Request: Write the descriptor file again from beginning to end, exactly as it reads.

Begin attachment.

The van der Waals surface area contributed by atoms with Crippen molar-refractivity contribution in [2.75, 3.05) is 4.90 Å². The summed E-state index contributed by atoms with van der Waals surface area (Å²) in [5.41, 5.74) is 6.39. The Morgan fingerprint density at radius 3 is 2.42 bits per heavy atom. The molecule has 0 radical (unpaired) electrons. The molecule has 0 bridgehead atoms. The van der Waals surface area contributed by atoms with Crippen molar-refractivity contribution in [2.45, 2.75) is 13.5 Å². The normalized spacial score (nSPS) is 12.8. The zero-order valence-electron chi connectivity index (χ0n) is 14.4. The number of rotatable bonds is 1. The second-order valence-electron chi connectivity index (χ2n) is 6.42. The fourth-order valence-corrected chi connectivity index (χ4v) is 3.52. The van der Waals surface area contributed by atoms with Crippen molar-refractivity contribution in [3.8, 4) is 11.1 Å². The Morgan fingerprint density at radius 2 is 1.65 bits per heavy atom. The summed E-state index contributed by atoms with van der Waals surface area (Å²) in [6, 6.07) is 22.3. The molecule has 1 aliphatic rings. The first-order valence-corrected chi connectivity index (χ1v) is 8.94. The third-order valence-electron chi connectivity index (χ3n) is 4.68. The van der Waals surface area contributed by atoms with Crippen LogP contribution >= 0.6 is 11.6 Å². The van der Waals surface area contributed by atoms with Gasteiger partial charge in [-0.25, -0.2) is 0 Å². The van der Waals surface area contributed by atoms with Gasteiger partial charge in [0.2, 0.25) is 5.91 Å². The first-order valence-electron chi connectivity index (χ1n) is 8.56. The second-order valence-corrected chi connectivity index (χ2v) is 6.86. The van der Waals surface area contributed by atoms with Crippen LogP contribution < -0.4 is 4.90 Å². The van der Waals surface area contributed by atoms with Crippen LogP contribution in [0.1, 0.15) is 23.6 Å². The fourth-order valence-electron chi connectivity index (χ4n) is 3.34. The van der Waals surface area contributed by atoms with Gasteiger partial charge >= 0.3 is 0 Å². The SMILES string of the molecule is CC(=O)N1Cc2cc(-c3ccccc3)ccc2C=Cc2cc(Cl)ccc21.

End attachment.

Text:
The van der Waals surface area contributed by atoms with Crippen molar-refractivity contribution in [2.75, 3.05) is 4.90 Å². The summed E-state index contributed by atoms with van der Waals surface area (Å²) in [5.41, 5.74) is 6.39. The Morgan fingerprint density at radius 3 is 2.42 bits per heavy atom. The molecule has 0 radical (unpaired) electrons. The molecule has 0 bridgehead atoms. The van der Waals surface area contributed by atoms with Crippen molar-refractivity contribution in [2.45, 2.75) is 13.5 Å². The normalized spacial score (nSPS) is 12.8. The zero-order valence-electron chi connectivity index (χ0n) is 14.4. The number of rotatable bonds is 1. The second-order valence-electron chi connectivity index (χ2n) is 6.42. The fourth-order valence-corrected chi connectivity index (χ4v) is 3.52. The van der Waals surface area contributed by atoms with Crippen molar-refractivity contribution in [3.8, 4) is 11.1 Å². The Morgan fingerprint density at radius 2 is 1.65 bits per heavy atom. The summed E-state index contributed by atoms with van der Waals surface area (Å²) in [6, 6.07) is 22.3. The molecule has 1 aliphatic rings. The first-order valence-corrected chi connectivity index (χ1v) is 8.94. The third-order valence-electron chi connectivity index (χ3n) is 4.68. The van der Waals surface area contributed by atoms with Crippen LogP contribution >= 0.6 is 11.6 Å². The van der Waals surface area contributed by atoms with Gasteiger partial charge in [-0.25, -0.2) is 0 Å². The van der Waals surface area contributed by atoms with Gasteiger partial charge in [0.2, 0.25) is 5.91 Å². The first-order valence-electron chi connectivity index (χ1n) is 8.56. The second-order valence-corrected chi connectivity index (χ2v) is 6.86. The van der Waals surface area contributed by atoms with Crippen LogP contribution < -0.4 is 4.90 Å². The van der Waals surface area contributed by atoms with Crippen LogP contribution in [0.1, 0.15) is 23.6 Å². The fourth-order valence-electron chi connectivity index (χ4n) is 3.34. The van der Waals surface area contributed by atoms with Gasteiger partial charge >= 0.3 is 0 Å². The SMILES string of the molecule is CC(=O)N1Cc2cc(-c3ccccc3)ccc2C=Cc2cc(Cl)ccc21.